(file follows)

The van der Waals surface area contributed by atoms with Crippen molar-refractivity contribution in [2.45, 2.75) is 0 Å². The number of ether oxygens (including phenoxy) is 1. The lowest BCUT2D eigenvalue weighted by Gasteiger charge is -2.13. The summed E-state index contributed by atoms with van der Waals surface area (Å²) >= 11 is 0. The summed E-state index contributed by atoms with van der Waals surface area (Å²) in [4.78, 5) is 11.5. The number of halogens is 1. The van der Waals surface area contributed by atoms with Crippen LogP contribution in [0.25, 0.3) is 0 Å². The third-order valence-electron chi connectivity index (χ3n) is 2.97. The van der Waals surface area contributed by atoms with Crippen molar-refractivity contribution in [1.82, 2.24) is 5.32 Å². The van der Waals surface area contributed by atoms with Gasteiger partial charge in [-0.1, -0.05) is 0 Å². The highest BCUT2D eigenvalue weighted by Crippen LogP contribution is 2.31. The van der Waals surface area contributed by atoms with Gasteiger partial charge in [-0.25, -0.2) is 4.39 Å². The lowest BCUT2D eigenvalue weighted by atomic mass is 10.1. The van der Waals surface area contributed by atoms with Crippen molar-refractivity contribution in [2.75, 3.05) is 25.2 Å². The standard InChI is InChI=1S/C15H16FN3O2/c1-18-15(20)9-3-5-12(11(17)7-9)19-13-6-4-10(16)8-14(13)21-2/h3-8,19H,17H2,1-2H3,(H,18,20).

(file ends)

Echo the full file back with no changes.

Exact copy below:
The van der Waals surface area contributed by atoms with Crippen molar-refractivity contribution in [2.45, 2.75) is 0 Å². The number of ether oxygens (including phenoxy) is 1. The lowest BCUT2D eigenvalue weighted by Gasteiger charge is -2.13. The summed E-state index contributed by atoms with van der Waals surface area (Å²) >= 11 is 0. The summed E-state index contributed by atoms with van der Waals surface area (Å²) in [4.78, 5) is 11.5. The number of halogens is 1. The van der Waals surface area contributed by atoms with Crippen LogP contribution in [0.25, 0.3) is 0 Å². The third-order valence-electron chi connectivity index (χ3n) is 2.97. The van der Waals surface area contributed by atoms with Crippen molar-refractivity contribution in [1.82, 2.24) is 5.32 Å². The van der Waals surface area contributed by atoms with Gasteiger partial charge in [-0.1, -0.05) is 0 Å². The highest BCUT2D eigenvalue weighted by Crippen LogP contribution is 2.31. The van der Waals surface area contributed by atoms with Gasteiger partial charge in [-0.25, -0.2) is 4.39 Å². The lowest BCUT2D eigenvalue weighted by atomic mass is 10.1. The van der Waals surface area contributed by atoms with Crippen molar-refractivity contribution in [2.75, 3.05) is 25.2 Å². The standard InChI is InChI=1S/C15H16FN3O2/c1-18-15(20)9-3-5-12(11(17)7-9)19-13-6-4-10(16)8-14(13)21-2/h3-8,19H,17H2,1-2H3,(H,18,20).